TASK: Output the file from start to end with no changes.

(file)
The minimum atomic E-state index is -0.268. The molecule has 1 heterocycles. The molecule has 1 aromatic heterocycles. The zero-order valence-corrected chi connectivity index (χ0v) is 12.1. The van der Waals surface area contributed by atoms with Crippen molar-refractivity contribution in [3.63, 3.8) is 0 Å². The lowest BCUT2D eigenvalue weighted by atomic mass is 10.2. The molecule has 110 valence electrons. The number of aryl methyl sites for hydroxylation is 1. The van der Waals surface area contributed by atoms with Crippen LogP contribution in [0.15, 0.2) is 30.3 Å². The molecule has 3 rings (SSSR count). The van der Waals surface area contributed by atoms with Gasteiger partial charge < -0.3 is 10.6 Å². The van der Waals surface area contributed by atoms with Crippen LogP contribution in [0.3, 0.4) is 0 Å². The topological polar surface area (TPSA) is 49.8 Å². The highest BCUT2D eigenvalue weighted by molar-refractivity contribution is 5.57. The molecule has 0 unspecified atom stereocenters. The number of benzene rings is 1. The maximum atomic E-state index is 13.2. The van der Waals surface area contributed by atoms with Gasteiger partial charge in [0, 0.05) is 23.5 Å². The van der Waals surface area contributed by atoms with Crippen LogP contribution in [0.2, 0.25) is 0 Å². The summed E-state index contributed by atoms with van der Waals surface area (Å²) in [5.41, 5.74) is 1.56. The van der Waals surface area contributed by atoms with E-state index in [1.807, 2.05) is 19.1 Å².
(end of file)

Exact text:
The minimum atomic E-state index is -0.268. The molecule has 1 heterocycles. The molecule has 1 aromatic heterocycles. The zero-order valence-corrected chi connectivity index (χ0v) is 12.1. The van der Waals surface area contributed by atoms with Crippen molar-refractivity contribution in [3.63, 3.8) is 0 Å². The lowest BCUT2D eigenvalue weighted by atomic mass is 10.2. The molecule has 110 valence electrons. The number of aryl methyl sites for hydroxylation is 1. The van der Waals surface area contributed by atoms with Crippen LogP contribution in [0.15, 0.2) is 30.3 Å². The molecule has 3 rings (SSSR count). The van der Waals surface area contributed by atoms with Gasteiger partial charge < -0.3 is 10.6 Å². The van der Waals surface area contributed by atoms with Crippen LogP contribution in [0.3, 0.4) is 0 Å². The topological polar surface area (TPSA) is 49.8 Å². The highest BCUT2D eigenvalue weighted by molar-refractivity contribution is 5.57. The molecule has 0 unspecified atom stereocenters. The number of benzene rings is 1. The maximum atomic E-state index is 13.2. The van der Waals surface area contributed by atoms with Gasteiger partial charge in [0, 0.05) is 23.5 Å². The van der Waals surface area contributed by atoms with Crippen LogP contribution in [0.2, 0.25) is 0 Å². The summed E-state index contributed by atoms with van der Waals surface area (Å²) in [5.41, 5.74) is 1.56. The van der Waals surface area contributed by atoms with E-state index in [1.807, 2.05) is 19.1 Å².